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robin0919

I think worthy is talking about stucco, not vinyl. It depends on the style of the really, Craftsman style, very popular around here might have 3 or 4 different sidings.
I to, can't stand to see houses built with a brick front and other 3 sides are vinyl.!!!!!

    Bookmark   August 30, 2008 at 7:43PM
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kateskouros

three sides vinyl?

NO. i'm going to say that word ...i can't stop myself

Mc Man... no. i'm going to stop. don't want to start another one of THOSE threads.

    Bookmark   August 30, 2008 at 11:49PM
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mightyanvil

An incredibly ugly or an incredibly beautiful house can be built with the same combination of materials. Well designed houses are not simply an assemblage of common shapes and materials; it takes skill to integrate them well.

    Bookmark   September 1, 2008 at 11:56AM
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robin0919

Very true!

    Bookmark   September 2, 2008 at 12:18AM
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meldy_nva

MightyAnvil is oh so right on the need for a great design when dissimilar materials are used.

However, the fact remains that in many areas, especially in the 50's, 60's, and 70's, tract housing seized upon the use of brick or stone fronts with the other sides of vinyl or cheap siding as a method of cutting costs. If one lived in such an area (and is senior enough to remember) then "false fronts" are indeed a sign of elcheapo building while a fully bricked house was a reliable sign of quality construction. Now, that's a lot of years ago, and many good builders [probably including Worthy] are too young to be aware of this sublimal attitude. It may be unfortunate, but I am among those seniors who still consider that a house which is totally brick or stone is superior in exterior construction quality to any other, except for the extremely rare case of superb architural design which deliberately incorporates a mix of exterior materials -- and I have never seen such in the common false-fronted houses.

Sorry, Worthy, but IMO the fact that someone is costing a house at a million or more does not automatically indicate that the cost is based upon good quality or good design.

    Bookmark   September 2, 2008 at 8:40AM
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bcooney

I live in one of those 70s houses with the brick front and horrible cedar shakes on the other 3 sides. I'm shopping siding as we speak and would love opinions on what would look best--a shake or board? Fiber cement (HardiPlank, Nichiha or vinyl (CertainTeed Cedar Impressions)?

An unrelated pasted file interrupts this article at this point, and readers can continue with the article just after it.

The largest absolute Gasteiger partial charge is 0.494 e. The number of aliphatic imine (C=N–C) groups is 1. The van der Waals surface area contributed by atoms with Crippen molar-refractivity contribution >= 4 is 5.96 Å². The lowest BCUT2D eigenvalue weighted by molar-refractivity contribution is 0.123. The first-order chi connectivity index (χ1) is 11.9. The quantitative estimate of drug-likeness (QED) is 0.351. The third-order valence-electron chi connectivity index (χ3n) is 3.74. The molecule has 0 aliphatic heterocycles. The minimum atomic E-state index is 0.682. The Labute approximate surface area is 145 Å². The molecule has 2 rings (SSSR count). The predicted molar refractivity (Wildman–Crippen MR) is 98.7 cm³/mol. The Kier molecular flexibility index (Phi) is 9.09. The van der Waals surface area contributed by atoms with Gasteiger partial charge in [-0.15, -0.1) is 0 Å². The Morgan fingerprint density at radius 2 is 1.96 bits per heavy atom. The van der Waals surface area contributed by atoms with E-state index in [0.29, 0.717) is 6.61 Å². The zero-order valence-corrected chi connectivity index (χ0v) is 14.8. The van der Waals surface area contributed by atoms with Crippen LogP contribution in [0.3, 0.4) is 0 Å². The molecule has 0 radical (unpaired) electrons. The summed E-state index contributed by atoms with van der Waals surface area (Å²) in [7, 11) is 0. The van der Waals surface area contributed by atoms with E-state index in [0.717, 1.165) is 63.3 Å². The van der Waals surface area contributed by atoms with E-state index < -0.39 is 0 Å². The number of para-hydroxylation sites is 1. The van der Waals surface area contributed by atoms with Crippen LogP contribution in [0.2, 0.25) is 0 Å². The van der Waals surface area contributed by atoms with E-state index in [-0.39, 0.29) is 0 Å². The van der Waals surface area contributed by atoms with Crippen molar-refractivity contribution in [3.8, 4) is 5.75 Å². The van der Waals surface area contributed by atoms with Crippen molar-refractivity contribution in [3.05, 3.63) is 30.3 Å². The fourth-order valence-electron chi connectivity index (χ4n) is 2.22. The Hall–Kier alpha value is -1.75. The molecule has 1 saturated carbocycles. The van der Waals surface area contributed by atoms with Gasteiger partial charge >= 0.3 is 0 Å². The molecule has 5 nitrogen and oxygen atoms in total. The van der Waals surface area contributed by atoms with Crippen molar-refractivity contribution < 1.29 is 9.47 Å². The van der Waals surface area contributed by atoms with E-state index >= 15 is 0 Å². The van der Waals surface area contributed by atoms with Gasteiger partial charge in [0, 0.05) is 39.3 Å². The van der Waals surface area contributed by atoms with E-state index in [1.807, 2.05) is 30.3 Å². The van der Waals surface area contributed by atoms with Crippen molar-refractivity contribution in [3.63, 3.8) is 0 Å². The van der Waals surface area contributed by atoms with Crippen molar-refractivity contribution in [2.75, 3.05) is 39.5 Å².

btw, the large evergreen on the front corner will be replaced with a magnolia. From House

    Bookmark   October 1, 2008 at 1:35PM
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eastgate

I just got a quote of $7650 for installing Hardiplank on a 1000 square foot house (one story, with 1700 square feet of siding). This estimate came from a general contractor. I would prefer wood, but that costs even more. Does this quote seem reasonable?

Sorry to be stupid, but does 1700 square feet translate to 17 squares?

    Bookmark   October 1, 2008 at 4:31PM
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maj1k

OP, do what you like and what you can afford.

    Bookmark   October 2, 2008 at 10:35AM
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carterinms

We paid $17,500/sq for Hardie colorplus (prepainted), which works out to around $700 per square. This also included soffits and flashing where required. The house is elevated with the majority above 10' above grade, and ICF, which meant that the Hardie had to be screwed instead of nailed. The installer was by far the most expensive of our quotes, but was also the only one who seemed to have a clue what he was doing. And he did an awesome job, so for once we got what we paid for!

    Bookmark   October 2, 2008 at 2:32PM
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eastgate

Carterinms, why does the Hardie have to be screwed rather than nailed if the house is raised? My house is raised, but only by about 2 feet.

    Bookmark   October 2, 2008 at 4:45PM
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carterinms

The hardie had to be screwed because the house is ICF. I mentioned that the house was raised because much of the installation was done on ladders, which I assume also increased the cost.

    Bookmark   October 2, 2008 at 6:20PM